Debate on Saul Cornell's "A Well Regulated Militia"
Oxford Press has posted a debate between Saul Cornell and Mark Tushnet, relating to Cornell's new book.
I've read (albeit quickly) "A Well Regulated Militia" and, much to my surprise, rather liked it. The research is good, the style is excellent. The worst I could say of it is that he plays down information I would play up (and he, of course, might say the same of me). Since Cornell is, to say the least, on the other side, I found this a pleasant surprise. I learned something -- which is rare, after you've studied an area for 30+ years. He draws an interesting distinction between Blackstone's summary of self defense and its American evolution, for instance (Blackstone said that a person must be at risk of death, etc., whereas the American rule, which he traces to a particular case, became one must *reasonably fear* death, etc.. The first would require proof of an actual menace -- altho I'd assume it'd allow proof of things the defender did not then know -- while the latter requires a reasonable fear -- so unknown matters are irrelevant, but reasonable perception replaces a demonstration of fact).
His thesis appears to be--
1. Yes, the 2A is an individual right. (The first quarter of the book could have come straight from Steve Halbrook's writings).
2. But it was one originally linked to militia duty (he goes against 14th Amendment privileges &immunities incorporation).
3. Hence (and here is a problem for him) it is subject to extensive regulation.
As to (1), I think it marks a collapse of the collective rights position. When an advocate for gun control has to concede this and discard collective rights, the main defenses have been breached.
As to (2), largely correct (altho he plays down indications to the contrary, that to the early Americans the concept of self-defense lumped togther defense against tyranny and defense against criminals). But most the discussions were along the lines of militia-tyranny. After all, they had just fought a revolution. Nobody in 1787 was much worried about the new central government would disarm people in order to let street thugs rob them. That would have seemed idiotic. Only in the 20th century would it seem to make good sense.
As to (3), there's the problem. As a historian, Cornell need not be overly concerned here -- it deals not with history but what use a legal system makes of history.
I am sure that if we examined the historical record relating to first amendment freedom of the press, we would find it was all in the context of political expression. And the record relating to the establishment clause would mostly relate to the risk of Congress establishing a national church.
But when Bork suggested that the first amendment could be seen as protecting only political speech (i.e., not pornography, defamation, etc.), and Meese suggested that the establishment clause did not forbid government actions that promoted *all* churches without discrimination, they were strongly, and I think properly, criticized.
[UPDATE: I think both were properly criticized because, in my experience, freedom is easily lost and much more difficult to regain, and the framers, in the bill of rights, were seeking only to stake out the most important freedoms. Hence an expressly-guaranteed right should be protected to its fullest. Something expressly stated should be protected as stated, and not curtailed by an argument that the framers didn't stop to consider (at least in the limited written evidence we have at hand) this or that application.]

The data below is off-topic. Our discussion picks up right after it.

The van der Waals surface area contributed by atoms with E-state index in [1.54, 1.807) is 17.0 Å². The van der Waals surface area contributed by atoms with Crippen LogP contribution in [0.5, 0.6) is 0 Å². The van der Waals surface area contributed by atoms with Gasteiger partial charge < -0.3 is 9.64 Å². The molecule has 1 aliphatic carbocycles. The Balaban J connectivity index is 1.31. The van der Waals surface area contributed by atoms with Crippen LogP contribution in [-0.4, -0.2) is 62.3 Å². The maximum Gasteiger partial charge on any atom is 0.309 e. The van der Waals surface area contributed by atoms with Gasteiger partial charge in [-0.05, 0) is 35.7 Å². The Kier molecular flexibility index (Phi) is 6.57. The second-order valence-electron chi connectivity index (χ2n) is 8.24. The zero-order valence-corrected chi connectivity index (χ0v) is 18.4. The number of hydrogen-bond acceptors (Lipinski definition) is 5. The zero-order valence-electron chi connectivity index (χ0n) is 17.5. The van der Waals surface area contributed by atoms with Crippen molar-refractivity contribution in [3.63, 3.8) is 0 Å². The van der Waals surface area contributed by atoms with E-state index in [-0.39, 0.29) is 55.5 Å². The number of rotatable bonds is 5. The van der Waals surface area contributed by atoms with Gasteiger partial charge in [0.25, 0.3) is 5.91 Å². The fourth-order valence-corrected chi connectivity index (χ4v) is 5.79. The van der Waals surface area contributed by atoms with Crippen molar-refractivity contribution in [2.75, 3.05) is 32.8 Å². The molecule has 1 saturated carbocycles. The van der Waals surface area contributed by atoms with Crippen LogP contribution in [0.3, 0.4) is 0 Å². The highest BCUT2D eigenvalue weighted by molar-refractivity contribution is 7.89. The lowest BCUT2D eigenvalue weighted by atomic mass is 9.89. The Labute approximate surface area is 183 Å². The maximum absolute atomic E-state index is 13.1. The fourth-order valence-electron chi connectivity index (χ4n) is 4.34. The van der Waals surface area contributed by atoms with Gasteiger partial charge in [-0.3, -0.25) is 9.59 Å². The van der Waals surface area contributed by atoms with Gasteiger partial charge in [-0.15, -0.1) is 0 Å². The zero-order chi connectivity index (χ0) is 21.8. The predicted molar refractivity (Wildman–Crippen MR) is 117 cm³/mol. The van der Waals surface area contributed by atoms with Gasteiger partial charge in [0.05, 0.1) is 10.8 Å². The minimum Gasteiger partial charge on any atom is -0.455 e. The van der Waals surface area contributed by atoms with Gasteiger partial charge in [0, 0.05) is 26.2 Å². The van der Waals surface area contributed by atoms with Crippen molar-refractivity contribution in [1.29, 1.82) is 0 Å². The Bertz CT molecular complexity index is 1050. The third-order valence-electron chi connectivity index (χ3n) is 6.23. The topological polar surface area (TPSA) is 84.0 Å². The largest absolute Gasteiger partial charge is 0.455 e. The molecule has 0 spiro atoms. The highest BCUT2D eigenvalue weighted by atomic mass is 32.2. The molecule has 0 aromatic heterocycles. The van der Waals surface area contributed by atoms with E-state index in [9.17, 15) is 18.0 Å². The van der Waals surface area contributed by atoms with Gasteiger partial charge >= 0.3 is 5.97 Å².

TrackBack URL for this entry:
to the early Americans the concept of self-defense lumped togther defense against tyranny and defense against criminals [emphasis added]
No kidding. Exactly what kind of professional police forces does Cornell think existed anywhere in the late 1700s?
Posted by: Kirk Parker at July 13, 2006 11:34 PM
I'd like to hear why you think Bork and Meese were properly critcized.
Posted by: George Lee at July 14, 2006 06:16 AM
I concur with Mr. Parker's comments. Further, it might be helpful to take a long look at state constitutions right to bear arms to settle the question of how the right was viewed with respect to self-defense.
Pennsylvania: The right of the citizens to bear arms in defence of themselves and the State shall not be questioned. (enacted 1790, art. IX, § 21).
Vermont: That the people have a right to bear arms for the defence of themselves and the State -- and as standing armies in time of peace are dangerous to liberty, they ought not to be kept up; and that the military should be kept under strict subordination to and governed by the civil power. Ch. I, art. 16 (enacted 1777, ch. I, art. 15).
Etc. It certainly was on the minds of some of the founding citizens of the original US states. Please also note the assertion that standing armies are dangerous to liberty. Let Cornell et al put that in their pipe and smoke it! These are modern constructions...
New Hampshire: All persons have the right to keep and bear arms in defense of themselves, their families, their property and the state.Pt. 1, art. 2-a (enacted 1982).
Maine: Every citizen has a right to keep and bear arms and this right shall never be questioned. Art. I, § 16 (enacted 1987, after a collective-rights interpretation of the original provision).
My source was the ever helpful Eugene Volokh at http://www.law.ucla.edu/volokh/beararms/statecon.htm
Posted by: RKV at July 14, 2006 07:36 AM